CW-complex, Hausdorff space, second-countable space, sober space
connected space, locally connected space, contractible space, locally contractible space
A topological groupoid or Lie groupoid $C$ is called an étale groupoid if the source-map $s : Mor C \to Obj C$ is a local homeomorphism or local diffeomorphism, respectively, and hence exhibits the space of morphisms as an étale space over the space of objects.
In the situation of def. 1 it follows that all the other structure maps (target, identity, composition) are also local homeomorphisms, resp. local diffeomorphisms.
This means that an étale groupoid is equivakentlly internal groupoid in the category whose objects are topological spaces/smooth manifolds and whose morphisms are local homeomorphisms/diffeomorphisms.
Definition 1 is not invariant under the general notion of equivalence of Lie groupoids, the equivalence between them regarded as smooth groupoids, specifically as differentiable stacks (“Morita equivalence”).
But it does make sense to take an étale smooth groupoid to be a smooth groupoid/differentiable stack which is equivalent, as such, to, hence is presented by an étale Lie groupoid as in def. 1. This notion has been called folitation groupoid in (Crainic-Moerdijk 00).
The following characterizes foliation groupoids
For a Lie groupoid $\mathcal{G}_\bullet$ the following are equivalent
$\mathcal{G}$ is a foliation groupoid, hence is equivalent, as a differentiable stack to an étale groupoid as in def. 1;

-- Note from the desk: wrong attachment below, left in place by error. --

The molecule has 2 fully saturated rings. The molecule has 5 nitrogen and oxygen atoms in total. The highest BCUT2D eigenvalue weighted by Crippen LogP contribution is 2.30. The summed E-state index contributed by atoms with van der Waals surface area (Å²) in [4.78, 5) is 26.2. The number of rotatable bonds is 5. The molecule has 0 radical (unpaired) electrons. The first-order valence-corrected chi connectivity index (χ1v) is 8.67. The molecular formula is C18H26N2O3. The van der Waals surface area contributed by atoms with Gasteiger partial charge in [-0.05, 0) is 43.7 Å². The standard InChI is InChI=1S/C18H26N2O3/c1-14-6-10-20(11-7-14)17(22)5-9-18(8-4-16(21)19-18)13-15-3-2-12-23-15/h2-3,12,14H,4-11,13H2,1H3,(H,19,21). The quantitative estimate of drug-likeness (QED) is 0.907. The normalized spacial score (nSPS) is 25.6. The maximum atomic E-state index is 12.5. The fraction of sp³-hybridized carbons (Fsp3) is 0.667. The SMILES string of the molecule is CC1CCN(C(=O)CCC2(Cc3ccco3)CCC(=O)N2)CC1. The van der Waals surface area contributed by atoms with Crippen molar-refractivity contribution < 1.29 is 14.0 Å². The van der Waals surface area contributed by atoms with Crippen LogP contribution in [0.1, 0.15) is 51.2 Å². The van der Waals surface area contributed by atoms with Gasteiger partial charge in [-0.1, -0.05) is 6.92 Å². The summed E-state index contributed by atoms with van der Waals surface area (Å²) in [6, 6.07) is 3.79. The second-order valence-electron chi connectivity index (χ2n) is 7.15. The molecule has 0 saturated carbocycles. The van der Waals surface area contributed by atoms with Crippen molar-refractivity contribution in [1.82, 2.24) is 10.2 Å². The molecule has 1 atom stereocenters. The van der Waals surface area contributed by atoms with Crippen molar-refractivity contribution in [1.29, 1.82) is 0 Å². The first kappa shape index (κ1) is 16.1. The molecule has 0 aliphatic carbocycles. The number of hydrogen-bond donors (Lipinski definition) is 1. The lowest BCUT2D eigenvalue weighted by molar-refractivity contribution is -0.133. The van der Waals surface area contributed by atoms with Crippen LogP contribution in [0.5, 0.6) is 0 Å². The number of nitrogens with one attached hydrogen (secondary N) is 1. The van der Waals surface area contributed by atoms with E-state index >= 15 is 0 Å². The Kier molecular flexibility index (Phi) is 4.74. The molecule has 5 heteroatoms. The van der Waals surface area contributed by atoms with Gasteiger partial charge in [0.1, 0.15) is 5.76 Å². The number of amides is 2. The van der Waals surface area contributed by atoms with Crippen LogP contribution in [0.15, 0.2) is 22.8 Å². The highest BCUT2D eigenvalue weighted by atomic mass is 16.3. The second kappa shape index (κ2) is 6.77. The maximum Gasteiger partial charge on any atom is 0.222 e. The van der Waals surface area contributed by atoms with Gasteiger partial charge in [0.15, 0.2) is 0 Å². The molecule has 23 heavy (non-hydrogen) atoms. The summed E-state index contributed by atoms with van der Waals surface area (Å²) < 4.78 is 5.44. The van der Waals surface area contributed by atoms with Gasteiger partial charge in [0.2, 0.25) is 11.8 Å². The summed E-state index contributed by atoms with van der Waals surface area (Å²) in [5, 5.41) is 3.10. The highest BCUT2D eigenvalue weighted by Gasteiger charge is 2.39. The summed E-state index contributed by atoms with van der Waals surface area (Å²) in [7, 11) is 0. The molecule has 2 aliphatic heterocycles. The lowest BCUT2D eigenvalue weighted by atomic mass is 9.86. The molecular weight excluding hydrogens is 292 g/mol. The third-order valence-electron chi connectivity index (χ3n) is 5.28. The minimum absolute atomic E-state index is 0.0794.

The Lie algebroid $(\mathfrak{g},\mathcal{G}_0)$ which corresponds to $\mathcal{G}$ under Lie differentiation has an injective anchor map;
hence the orbits of $\mathcal{G}$ form the leaves of a foliation, the foliation whose leaves are tangent to the vectors in the image of this anchor map;
All isotropy groups of $\mathcal{G}_\bullet$ are discrete groups.
This is (Crainic-Moerdijk 00, theorem 1).
In the literature one finds, roughly speaking, two different approaches to the study of étale groupoids. One approach is based on the construction of the convolution algebras associated to an étale groupoid, in the spirit of Connes’ noncommutative geometry, and involves the study of cyclic and Hochschild homology and cohomology of these algebras. The other approach uses methods of algebraic topology such as the construction of the classifying space of an étale groupoid and its (sheaf) cohomology groups.
The groupoid convolution algebra $C^\ast(\mathcal{G}_\bullet)$ of a Lie groupoid with its canonical atlas remembered has the structure of a Hopf algebroid. In (Mrčun 99, Kališnik-Mrčun 07) étale Lie groupoids are characterized dually by their Hopf algebroids (a refinement of Gelfand duality to noncommutative topology).
Étale groupoids arise naturally as models for leaf spaces of foliations, for orbifolds, and for orbit spaces of discrete group actions.
Every topological space may be regarded as an étale groupoid with only identity morphisms.
For $X$ a topological space and $\Gamma$ a discrete group with a continuous action $X \times \Gamma \to X$ on $X$, the action groupoid $X//\Gamma$ is étale.
The Haefliger groupoid $\Gamma^q$ has the Cartesian space $\mathbb{R}^q$ as its space of objects. A morphism $x \to y$ is a germ of a diffeomorphism $(\mathbb{R}^q,x) \to (\mathbb{R}^q, y)$.
This groupoid, and its geometric realization play a central role in foliation theory.
Every orbifold is an étale Lie groupoid.
A standard textbook account is section 5.5. of
The relation between étale groupoid and foliations is analyzed in detail in
See also at orbifold for basic and introductory literature.
Further discussion of étale groupoids and their properties is for instance in
Marius Crainic, Ieke Moerdijk, A Homology Theory for Étale groupoids (journal)
David Carchedi, Sheaf Theory for Étale Geometric Stacks (arXiv:1011.6070)
The convolution-Hopf algebroids of étale Lie groupoids have been characterized in